My guess is that the position may have been designed with a heavier brushed Speed 300 or Speed 400 motor in mind. The lighter brushless motor made the plane tail-heavy.

    I plan to cut the stick 1" shorter and move the rear mounting plate 0.5"-0.75" forward. This will allow my 3-cell ThunderPower 2100 pack to move up to 1" forward to balance the CG. I will let you know how it works out and post some photos.

    Shown in the photo is my modified battery compartment. I supported the balsa stick about 1" forward with some balsa sheets and then cut out the original plywood brace with a Dremel tool. My 3-cell ThunderPower pack was moved an inch forward.





    After a second flight test using the new CG setting, we decided that the Razor 400 motor is too light and does not have sufficient power for 3D maneuvers. This is likely the reason that I was so tail-heavy, even after moving the pack forward. I am still about 15mm away from the manufacturer's recommendation.

    The Razor 400 weighs about 1oz and the Razor 2500 about 2oz. An extra ounce in the nose along with more power is what this plane needs.

    I upgraded my ICON 312 power system to a Lehner 1020/15 motor. The Lehner 1020 series is a 300 watt class "top of the line" motor available at Bishop Power Products. It is similar to the Razor 2500 but can sustain more continuous current. Notice that it fits into the same GWS EPS-350C gearbox and therefore the same motor mount.

    The new motor/ESC/gearbox and 11x4.7 prop combination weighs 4.6oz compared to the lighter 3.0oz Razor 400 setup using the 10x4.5 black Wattage prop. This extra 1.6oz allowed me to balance perfectly from 96-106mm depending upon the pack position.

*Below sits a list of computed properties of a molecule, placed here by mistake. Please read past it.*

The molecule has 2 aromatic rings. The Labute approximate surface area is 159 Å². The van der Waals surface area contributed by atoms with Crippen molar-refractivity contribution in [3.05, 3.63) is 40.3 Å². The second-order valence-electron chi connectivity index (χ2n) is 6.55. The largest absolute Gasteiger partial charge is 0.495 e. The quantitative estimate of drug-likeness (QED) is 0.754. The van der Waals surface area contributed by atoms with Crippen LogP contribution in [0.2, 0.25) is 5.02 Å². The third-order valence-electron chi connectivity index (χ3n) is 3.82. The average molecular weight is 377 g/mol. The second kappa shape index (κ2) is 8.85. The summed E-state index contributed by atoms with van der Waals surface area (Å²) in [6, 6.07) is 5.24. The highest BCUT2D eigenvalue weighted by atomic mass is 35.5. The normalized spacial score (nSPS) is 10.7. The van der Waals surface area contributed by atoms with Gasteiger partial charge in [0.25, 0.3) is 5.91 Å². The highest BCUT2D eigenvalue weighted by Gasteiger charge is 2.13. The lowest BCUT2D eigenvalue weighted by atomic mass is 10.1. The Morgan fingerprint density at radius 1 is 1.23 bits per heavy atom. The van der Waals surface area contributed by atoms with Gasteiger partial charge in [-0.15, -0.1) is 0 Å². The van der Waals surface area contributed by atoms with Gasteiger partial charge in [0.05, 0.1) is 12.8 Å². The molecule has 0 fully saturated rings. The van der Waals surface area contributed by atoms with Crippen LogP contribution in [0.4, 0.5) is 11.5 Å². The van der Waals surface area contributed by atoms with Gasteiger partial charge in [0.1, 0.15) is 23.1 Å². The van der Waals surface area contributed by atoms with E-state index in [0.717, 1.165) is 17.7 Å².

The Cobri Aluminum Gearbox has a sturdy aluminum case will not warp under heavy 3D stress and strip the nylon gears like the GWS plastic gearbox.

    The Cobrii 20 Aluminum Gearbox is possibly the best spur/pinion GB ever made for our hobby and is one of the best upgrades you can do for serious 3D flying! The gearbox is precision CNC machined from T6061 Aluminum and fitted with a Stainless steel hardened shaft. The Cobri 20 fits Lehner 10xx/xx series, Hacker B20L & S series, Astro 010 & 020 series, Himax 2015 & 2025 series, Elight Park 370 & 400 series, Razor 300, 350, 400, 2500, Mamba & Nemesis brushless motors. The sturdy aluminum case will not warp under heavy 3D stress and strip the nylon gears like the GWS plastic gearbox.

    As seen in the photo, my APC 11x4.7 SF prop still has 1.5" ground clearance when the fuselage is parallel to the ground.

    The ICON does appear to slow down much better than the Flubber, which is a nice characteristic for 3D flying. I recommend a lower pitch prop like the 11x4.7 SF prop instead of a 10x7 prop. The current draw is similar but the reduced pitch speed and increased thrust is better for 3D.

    We had some excellent weather on Friday so I took some video of the maiden flight on my ICON with the Lehner power system upgrade. We were on a private grass flying field so I had to hand launch it first time on video with the new power system. I got caught off-guard as the plane had so much power that it ripped out of my hand before I could toss it. I managed to save it as it veered one way and then the other and finally when up. In hindsight, I should have only used half throttle. Since everything worked out well, the launch seemed rather humorous!

    About this time in the flight testing series, we had broken the gear mains several times now on what should have been acceptable landings. I felt that the material used in the mold was the real issue and submitted my findings directly to Fliton. After further testing, Fliton promptly changed the material used to make the custom gear mains. The quick solution from Fliton was further proof of their commitment to quality! See the summary section for replacement or spares information.

    I liked the way the ICON flew. My plastic GWS EPS-300C gearbox will need to be replaced with my new aluminum Cobri gearbox soon. I decided to wait until it was needed.

    Watch the video of the ICON 312